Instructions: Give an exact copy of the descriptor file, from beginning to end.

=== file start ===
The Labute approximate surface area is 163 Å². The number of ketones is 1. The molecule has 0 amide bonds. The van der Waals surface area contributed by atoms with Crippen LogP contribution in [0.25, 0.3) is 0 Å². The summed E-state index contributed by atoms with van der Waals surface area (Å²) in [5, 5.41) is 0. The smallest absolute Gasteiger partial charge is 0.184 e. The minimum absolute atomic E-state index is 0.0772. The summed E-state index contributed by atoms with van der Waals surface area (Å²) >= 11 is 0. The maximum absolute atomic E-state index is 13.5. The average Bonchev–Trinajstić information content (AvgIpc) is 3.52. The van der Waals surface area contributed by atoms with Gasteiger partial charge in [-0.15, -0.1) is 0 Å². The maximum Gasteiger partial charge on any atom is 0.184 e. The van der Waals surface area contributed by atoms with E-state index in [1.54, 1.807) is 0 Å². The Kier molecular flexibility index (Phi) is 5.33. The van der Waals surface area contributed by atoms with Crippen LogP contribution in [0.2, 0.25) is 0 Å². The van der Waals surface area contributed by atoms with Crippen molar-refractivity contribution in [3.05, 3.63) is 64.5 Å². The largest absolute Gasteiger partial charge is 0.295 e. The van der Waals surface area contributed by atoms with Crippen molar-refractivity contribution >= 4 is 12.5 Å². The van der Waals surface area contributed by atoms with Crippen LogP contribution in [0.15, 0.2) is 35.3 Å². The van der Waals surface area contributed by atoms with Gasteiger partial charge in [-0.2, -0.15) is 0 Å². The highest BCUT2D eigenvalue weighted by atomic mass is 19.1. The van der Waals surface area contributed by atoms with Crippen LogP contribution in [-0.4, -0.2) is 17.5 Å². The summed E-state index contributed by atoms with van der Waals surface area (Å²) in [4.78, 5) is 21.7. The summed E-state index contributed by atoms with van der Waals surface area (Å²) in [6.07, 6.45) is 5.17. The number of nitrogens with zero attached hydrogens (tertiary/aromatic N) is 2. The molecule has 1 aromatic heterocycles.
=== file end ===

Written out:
The Labute approximate surface area is 163 Å². The number of ketones is 1. The molecule has 0 amide bonds. The van der Waals surface area contributed by atoms with Crippen LogP contribution in [0.25, 0.3) is 0 Å². The summed E-state index contributed by atoms with van der Waals surface area (Å²) in [5, 5.41) is 0. The smallest absolute Gasteiger partial charge is 0.184 e. The minimum absolute atomic E-state index is 0.0772. The summed E-state index contributed by atoms with van der Waals surface area (Å²) >= 11 is 0. The maximum absolute atomic E-state index is 13.5. The average Bonchev–Trinajstić information content (AvgIpc) is 3.52. The van der Waals surface area contributed by atoms with Gasteiger partial charge in [-0.15, -0.1) is 0 Å². The maximum Gasteiger partial charge on any atom is 0.184 e. The van der Waals surface area contributed by atoms with E-state index in [1.54, 1.807) is 0 Å². The Kier molecular flexibility index (Phi) is 5.33. The van der Waals surface area contributed by atoms with Crippen LogP contribution in [0.2, 0.25) is 0 Å². The van der Waals surface area contributed by atoms with Crippen molar-refractivity contribution in [3.05, 3.63) is 64.5 Å². The largest absolute Gasteiger partial charge is 0.295 e. The van der Waals surface area contributed by atoms with Crippen molar-refractivity contribution >= 4 is 12.5 Å². The van der Waals surface area contributed by atoms with Crippen LogP contribution in [0.15, 0.2) is 35.3 Å². The van der Waals surface area contributed by atoms with Gasteiger partial charge in [-0.2, -0.15) is 0 Å². The highest BCUT2D eigenvalue weighted by atomic mass is 19.1. The van der Waals surface area contributed by atoms with Crippen LogP contribution in [-0.4, -0.2) is 17.5 Å². The summed E-state index contributed by atoms with van der Waals surface area (Å²) in [4.78, 5) is 21.7. The summed E-state index contributed by atoms with van der Waals surface area (Å²) in [6.07, 6.45) is 5.17. The number of nitrogens with zero attached hydrogens (tertiary/aromatic N) is 2. The molecule has 1 aromatic heterocycles.